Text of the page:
Friday , October 19 2018
Home / EconLog Library / Learning Transfer in Athletics

Learning Transfer in Athletics

Summary:
Intriguing email from EconLog reader Jason Braswell, reprinted with his permission.Hi there. I'm a long-time reader of your blog who is currently reading your latest book. After reading your first section on the failure of cognitive skills to transfer, I thought you might be interested to know (if you don't already) that the situation is exactly analogous when it comes to physical skills. While it's true that non-neurological physical training adaptations (like strength increases due to increased muscle cross-sectional area, flexibility, and VO2 max) can improve performance in a variety of sports, neurological adaptations are painfully specific. For instance, improving one's balance on a wobble board

Topics:
Bryan Caplan considers the following as important:

This could be interesting, too:

David Henderson writes Caplan on Education

Alberto Mingardi writes Can Koch money hijack academia?

Bryan Caplan writes Why Isn’t the Military a Stronger Signal?

Bryan Caplan writes My WSJ Interview/Profile

Intriguing email from EconLog reader Jason Braswell, reprinted with his permission.

Hi there. I'm a long-time reader of your blog who is currently reading your latest book. After reading your first section on the failure of cognitive skills to transfer, I thought you might be interested to know (if you don't already) that the situation is exactly analogous when it comes to physical skills.

While it's true that non-neurological physical training adaptations (like strength increases due to increased muscle cross-sectional area, flexibility, and VO2 max) can improve performance in a variety of sports, neurological adaptations are painfully specific. For instance, improving one's balance on a wobble board yields no improvement in balance on stable ground. Improvements in squat strength (when due to better neuromuscular coordination) don't yield improvements in vertical leap height. Improvements in power output for a certain movement show little transfer to even to the same movement at different speeds. For example, increasing your power output at moving a five pound object may yield little to no improvement when moving a 50 pound object in the same manner.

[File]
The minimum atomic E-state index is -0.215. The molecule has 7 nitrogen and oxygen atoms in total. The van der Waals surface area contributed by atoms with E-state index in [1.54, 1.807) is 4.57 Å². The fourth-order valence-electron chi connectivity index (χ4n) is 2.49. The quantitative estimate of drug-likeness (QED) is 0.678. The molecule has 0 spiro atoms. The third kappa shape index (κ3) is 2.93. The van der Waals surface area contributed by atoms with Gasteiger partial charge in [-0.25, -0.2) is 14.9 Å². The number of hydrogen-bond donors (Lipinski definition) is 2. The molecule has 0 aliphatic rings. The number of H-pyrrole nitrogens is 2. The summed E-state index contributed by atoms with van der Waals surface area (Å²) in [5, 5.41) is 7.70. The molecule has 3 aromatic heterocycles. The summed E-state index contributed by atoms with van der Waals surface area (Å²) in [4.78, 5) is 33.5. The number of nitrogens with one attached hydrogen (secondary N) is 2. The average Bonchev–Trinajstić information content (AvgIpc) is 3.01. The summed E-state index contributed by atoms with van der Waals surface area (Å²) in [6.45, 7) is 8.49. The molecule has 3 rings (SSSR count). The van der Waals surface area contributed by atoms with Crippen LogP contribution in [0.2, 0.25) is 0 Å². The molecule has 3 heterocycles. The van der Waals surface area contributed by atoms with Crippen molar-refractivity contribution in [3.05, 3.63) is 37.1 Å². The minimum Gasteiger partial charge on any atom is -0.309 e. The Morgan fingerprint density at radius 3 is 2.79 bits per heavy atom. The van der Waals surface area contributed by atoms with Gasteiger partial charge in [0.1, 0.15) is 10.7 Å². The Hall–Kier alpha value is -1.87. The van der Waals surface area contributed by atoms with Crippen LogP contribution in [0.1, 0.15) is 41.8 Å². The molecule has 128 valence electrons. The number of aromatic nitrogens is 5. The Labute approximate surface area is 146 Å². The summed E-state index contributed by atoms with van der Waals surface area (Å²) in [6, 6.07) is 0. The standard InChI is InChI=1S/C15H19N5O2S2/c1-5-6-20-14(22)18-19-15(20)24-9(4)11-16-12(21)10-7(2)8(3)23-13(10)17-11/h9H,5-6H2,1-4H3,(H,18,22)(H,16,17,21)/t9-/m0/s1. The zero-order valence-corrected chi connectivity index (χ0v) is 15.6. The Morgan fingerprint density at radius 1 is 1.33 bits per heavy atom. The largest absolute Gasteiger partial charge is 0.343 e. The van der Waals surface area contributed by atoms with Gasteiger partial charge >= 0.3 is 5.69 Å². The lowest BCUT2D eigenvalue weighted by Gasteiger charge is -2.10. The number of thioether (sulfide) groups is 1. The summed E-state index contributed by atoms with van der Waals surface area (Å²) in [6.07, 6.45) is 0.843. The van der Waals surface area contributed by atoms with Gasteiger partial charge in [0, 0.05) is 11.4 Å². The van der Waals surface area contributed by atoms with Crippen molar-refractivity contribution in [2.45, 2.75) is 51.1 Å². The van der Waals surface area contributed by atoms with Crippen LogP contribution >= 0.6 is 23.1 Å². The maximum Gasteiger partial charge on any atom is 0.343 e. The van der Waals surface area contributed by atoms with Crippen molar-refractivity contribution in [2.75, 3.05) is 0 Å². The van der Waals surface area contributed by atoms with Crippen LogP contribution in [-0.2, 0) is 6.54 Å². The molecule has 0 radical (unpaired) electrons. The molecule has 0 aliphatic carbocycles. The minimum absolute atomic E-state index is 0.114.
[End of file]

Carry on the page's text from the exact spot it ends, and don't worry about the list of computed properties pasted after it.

Much like cognitive researchers' failure to find a way to (durably) improve g, sports training researchers don't have a good way to make better general athletes. I happened across this link with a number of studies on the topic.

It's indirect evidence, but I still think it should nudge one's priors in favor of your claims as well.


P.S. Though I'm not much of a sports guy, I do briefly discuss "detraining" - the physical analog of forgetting.


Bryan Caplan
Bryan Caplan is Professor of Economics at George Mason University and Senior Scholar at the Mercatus Center. He has published in the New York Times, the Washington Post, the Wall Street Journal, the American Economic Review, the Economic Journal, the Journal of Law and Economics, and Intelligence, and has appeared on 20/20, FoxNews, and C-SPAN. Bryan Caplan blogs on EconLog.

Leave a Reply

Your email address will not be published. Required fields are marked *